Day 85: Kerala, India
Earlier this year I wrote about Thiruvananathapuram, the capital city of the Kerala region, which is situated near the southern tip of India.
This region of India is quite different from the majority of India as large parts of Kerala did not come under British Rule; even though it was the place in India where European colonisation first started. The Portuguese were the first to discover a direct sea route between Lisbon and Kozhikode in Kerala, and this marked the beginning of European colonisation in the country. Soon the Dutch, French, Italians and British were all drawn to the wealth of spices and silk, coming with the intention of forming colonies.
Wiki Travel says:
Large parts of Kerala were not subject to direct British rule. Malabar was a district of Madras Presidency under direct British rule, but Tiruvithamkoor (Travancore) and Kochi (Cochin) regions were autonomous kingdoms ruled by Maharajas during the period of the British rule in India, and were known for their progressive attitude which resulted in various welfare reforms, particularly in the areas of education and health care.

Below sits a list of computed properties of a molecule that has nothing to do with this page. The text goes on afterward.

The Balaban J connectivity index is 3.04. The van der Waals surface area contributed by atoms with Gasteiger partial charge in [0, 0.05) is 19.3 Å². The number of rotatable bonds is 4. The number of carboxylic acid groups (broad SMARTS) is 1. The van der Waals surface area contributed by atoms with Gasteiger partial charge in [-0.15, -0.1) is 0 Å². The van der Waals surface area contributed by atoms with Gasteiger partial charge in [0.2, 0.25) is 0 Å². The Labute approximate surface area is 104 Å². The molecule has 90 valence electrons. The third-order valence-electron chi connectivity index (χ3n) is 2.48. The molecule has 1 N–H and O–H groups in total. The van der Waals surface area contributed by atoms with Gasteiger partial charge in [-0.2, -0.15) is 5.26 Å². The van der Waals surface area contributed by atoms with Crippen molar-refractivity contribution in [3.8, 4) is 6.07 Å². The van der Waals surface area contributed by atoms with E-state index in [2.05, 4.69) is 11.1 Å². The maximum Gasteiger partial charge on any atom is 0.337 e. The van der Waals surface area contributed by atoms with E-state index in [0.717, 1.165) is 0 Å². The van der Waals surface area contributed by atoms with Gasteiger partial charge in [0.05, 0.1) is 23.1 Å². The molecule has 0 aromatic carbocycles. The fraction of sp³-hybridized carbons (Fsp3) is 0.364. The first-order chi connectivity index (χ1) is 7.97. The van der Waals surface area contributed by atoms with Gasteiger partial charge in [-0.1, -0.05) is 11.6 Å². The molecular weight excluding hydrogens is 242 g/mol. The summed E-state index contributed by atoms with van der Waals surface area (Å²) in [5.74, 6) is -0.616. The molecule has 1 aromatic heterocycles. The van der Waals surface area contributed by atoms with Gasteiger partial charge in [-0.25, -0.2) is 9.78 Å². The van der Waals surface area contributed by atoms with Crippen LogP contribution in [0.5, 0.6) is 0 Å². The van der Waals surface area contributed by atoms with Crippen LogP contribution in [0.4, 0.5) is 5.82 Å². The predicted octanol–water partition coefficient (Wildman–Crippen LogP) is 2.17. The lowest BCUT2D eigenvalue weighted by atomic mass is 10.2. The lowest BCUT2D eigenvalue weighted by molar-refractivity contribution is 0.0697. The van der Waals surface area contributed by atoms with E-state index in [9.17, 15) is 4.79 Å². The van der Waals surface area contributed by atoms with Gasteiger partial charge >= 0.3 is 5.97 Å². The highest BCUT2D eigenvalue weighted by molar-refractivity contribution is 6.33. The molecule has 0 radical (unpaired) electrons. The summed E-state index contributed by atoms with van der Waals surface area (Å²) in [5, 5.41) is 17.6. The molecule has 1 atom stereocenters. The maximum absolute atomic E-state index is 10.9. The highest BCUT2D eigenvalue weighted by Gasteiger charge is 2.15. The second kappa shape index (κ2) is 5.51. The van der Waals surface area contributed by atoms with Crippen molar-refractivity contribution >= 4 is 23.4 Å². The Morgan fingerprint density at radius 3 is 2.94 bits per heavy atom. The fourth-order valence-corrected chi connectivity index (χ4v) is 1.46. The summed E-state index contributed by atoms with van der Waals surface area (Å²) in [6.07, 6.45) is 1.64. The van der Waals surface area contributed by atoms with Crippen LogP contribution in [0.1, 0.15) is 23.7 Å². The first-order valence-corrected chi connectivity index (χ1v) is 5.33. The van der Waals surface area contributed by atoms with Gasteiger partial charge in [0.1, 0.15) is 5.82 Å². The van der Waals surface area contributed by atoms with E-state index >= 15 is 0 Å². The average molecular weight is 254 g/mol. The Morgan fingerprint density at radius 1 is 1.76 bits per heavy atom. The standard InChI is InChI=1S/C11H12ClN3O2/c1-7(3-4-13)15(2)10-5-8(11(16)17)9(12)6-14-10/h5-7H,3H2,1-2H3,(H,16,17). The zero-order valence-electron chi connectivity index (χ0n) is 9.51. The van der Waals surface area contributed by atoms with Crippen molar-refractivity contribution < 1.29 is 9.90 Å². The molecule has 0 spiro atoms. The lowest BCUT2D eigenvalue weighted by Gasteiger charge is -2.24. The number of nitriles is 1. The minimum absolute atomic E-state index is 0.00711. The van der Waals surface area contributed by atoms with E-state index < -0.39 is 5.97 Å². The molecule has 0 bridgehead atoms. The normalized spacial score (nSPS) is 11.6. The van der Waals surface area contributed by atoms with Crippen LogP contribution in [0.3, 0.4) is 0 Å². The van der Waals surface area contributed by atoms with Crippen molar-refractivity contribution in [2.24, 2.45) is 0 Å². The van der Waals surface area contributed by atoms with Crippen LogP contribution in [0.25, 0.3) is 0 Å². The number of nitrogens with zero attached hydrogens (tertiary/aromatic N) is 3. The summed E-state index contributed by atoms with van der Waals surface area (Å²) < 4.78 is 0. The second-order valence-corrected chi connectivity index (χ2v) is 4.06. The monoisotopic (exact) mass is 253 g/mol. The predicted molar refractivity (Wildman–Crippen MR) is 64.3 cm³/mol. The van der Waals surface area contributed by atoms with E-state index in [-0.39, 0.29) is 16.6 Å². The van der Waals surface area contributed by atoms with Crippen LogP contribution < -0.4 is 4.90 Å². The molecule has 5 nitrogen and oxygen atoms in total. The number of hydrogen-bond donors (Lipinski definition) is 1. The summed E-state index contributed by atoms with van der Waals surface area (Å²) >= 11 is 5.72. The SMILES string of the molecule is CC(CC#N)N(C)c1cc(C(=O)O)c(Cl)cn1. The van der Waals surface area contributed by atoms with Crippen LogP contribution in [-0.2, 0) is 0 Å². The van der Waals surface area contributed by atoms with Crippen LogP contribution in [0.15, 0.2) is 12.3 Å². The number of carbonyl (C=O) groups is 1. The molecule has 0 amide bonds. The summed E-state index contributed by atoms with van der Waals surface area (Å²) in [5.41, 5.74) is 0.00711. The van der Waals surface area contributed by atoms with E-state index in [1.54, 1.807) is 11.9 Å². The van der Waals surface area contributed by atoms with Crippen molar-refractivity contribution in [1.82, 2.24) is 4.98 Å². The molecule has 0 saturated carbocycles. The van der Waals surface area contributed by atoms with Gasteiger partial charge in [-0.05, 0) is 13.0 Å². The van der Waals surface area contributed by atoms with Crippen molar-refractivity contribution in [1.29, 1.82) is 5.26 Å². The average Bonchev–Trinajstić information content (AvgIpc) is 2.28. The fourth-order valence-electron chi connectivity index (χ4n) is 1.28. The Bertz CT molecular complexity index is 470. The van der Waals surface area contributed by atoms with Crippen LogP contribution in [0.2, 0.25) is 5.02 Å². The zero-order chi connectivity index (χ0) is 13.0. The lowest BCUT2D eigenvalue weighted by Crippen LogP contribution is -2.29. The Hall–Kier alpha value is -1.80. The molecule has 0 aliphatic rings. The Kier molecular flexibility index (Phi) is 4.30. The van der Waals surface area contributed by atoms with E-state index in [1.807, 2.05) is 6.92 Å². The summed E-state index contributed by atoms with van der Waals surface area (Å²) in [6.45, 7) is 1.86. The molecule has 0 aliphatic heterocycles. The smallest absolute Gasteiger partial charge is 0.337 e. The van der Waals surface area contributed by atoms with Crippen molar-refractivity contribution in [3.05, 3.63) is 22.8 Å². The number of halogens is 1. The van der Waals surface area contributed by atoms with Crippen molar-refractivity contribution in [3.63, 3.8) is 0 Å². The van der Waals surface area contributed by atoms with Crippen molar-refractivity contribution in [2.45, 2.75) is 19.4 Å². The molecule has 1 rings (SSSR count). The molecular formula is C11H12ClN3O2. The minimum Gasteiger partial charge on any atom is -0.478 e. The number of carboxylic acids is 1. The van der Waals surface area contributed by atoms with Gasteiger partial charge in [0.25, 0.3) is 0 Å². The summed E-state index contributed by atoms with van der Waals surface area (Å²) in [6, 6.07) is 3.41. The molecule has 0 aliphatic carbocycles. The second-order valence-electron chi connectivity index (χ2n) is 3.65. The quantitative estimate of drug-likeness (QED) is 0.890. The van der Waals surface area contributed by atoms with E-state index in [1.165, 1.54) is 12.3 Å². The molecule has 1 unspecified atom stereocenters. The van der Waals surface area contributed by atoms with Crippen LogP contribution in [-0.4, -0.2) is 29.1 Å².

I imagine that this part of India might be quite different culturally with the Portuguese influence and history.
It is said to have a very diverse ecology, with beautiful beaches and rain forests as well as spectacular hills, like in this image of Munnar above. Kerala, is very close to equator and has a tropical climate. Kerala experiences heavy rains almost throughout the year, and is considered one of the wettest areas on the earth.
One of the reasons I am attracted to Kerala is the fact that people in this region of India still live a largely traditional lifestyle. I think it would be wonderful to witness a site in India where much of the rich culture and heritage is well-preserved. From what I understand India is a country of great contrasts and many cities are fast becoming contemporary urban centres. It would be refreshing to experience a place where traditional lifestyles are still maintained.